GREENING UP FOR MOSQUITOES: A COMPARISON OF GREEN STORMWATER INFRASTRUCTURE IN A SEMIARID REGION

Heidi E Brown, Ladd Keith, Valerie Madera-Garcia, Anissa Taylor, Nicholas Ramirez, Irene Ogata

Research output: Contribution to journalArticlepeer-review

Abstract

Green stormwater infrastructure provides environmental, economic, and health benefits as a strategy for building resilience against climate change impacts. However, it may inadvertently increase vulnerability due to improper design and construction or lack of maintenance. We engaged city stakeholders and a diverse student group to investigate possible maladaptation. After rain events, student interns collected data at green stormwater infrastructure, identified in partnership with city stakeholders, for both water retention and mosquito larvae, if present. During the sampling period in 2018, 24 rain events occurred, with 28 sites visited 212 times including visits to basins (63%), curb cuts (34%), and a bioswale (2%). The largest basin consistently retained water (mean: 3.3 days, SD: 2.3 days) and was a positive site for Culex quinquefasciatus, a West Nile virus vector. We found that while basins can become mosquito breeding habitat, there was no evidence that curb cuts were collecting and retaining water long enough. As cities turn to green stormwater infrastructure to address climate change impacts of increasing drought, flooding, and extreme heat, these findings can help in the selection of appropriate infrastructure design typologies.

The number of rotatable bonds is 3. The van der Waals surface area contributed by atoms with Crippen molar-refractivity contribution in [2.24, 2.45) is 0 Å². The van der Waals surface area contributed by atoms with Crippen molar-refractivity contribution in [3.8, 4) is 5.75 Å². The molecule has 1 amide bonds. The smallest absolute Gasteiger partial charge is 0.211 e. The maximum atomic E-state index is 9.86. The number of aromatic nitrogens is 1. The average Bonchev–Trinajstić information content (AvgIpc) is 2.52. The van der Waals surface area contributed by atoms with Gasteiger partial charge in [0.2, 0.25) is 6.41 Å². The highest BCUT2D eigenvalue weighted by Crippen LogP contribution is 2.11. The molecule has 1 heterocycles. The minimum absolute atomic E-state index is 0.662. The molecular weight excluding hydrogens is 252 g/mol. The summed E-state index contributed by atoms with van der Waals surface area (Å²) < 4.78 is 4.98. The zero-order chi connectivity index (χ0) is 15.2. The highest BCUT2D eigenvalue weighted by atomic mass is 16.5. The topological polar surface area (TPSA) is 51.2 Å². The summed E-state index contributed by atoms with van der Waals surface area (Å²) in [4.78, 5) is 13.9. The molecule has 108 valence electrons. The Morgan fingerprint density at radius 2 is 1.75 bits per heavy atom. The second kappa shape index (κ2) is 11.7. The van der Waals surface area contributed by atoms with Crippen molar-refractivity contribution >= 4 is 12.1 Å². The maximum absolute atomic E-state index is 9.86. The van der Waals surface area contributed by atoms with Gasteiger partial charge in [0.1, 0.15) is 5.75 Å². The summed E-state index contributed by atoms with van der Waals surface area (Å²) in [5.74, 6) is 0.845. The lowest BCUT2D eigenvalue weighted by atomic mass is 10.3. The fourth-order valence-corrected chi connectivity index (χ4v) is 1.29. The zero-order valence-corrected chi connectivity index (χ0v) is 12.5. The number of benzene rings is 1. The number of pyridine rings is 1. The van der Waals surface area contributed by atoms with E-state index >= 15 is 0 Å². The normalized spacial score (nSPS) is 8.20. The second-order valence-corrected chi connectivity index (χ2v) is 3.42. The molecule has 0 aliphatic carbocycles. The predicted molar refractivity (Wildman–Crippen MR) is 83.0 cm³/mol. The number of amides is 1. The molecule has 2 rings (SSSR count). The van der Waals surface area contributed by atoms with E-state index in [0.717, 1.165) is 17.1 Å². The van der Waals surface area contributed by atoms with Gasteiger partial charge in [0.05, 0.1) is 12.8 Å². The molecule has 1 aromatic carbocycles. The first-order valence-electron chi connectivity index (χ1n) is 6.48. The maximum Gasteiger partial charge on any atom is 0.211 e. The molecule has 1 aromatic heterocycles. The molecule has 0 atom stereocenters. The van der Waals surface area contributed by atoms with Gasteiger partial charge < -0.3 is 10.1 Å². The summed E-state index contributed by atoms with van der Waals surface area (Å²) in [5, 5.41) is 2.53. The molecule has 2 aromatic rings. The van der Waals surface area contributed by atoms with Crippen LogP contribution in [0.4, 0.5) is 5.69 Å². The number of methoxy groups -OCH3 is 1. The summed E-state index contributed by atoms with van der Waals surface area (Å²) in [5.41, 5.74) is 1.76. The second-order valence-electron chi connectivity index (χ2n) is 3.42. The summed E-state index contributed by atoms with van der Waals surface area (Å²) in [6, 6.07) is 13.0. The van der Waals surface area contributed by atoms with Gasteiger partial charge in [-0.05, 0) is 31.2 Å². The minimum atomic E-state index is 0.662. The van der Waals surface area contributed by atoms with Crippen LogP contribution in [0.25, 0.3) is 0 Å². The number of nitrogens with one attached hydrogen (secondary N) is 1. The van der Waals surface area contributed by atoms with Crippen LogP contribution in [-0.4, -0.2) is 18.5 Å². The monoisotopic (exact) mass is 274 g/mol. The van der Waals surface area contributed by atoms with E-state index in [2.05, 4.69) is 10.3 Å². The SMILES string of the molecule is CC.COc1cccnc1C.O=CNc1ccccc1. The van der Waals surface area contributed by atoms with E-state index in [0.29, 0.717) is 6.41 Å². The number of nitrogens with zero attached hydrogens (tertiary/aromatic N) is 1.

Original languageEnglish (US)
Pages (from-to)109-112
Number of pages4
JournalJournal of the American Mosquito Control Association
Volume38
Issue number2
DOIs
StatePublished - Jun 1 2022

Keywords

  • Climate adaptation
  • green stormwater infrastructure
  • maladaptation
  • resilience
  • West Nile virus

ASJC Scopus subject areas

  • Ecology, Evolution, Behavior and Systematics
  • Public Health, Environmental and Occupational Health
  • Insect Science

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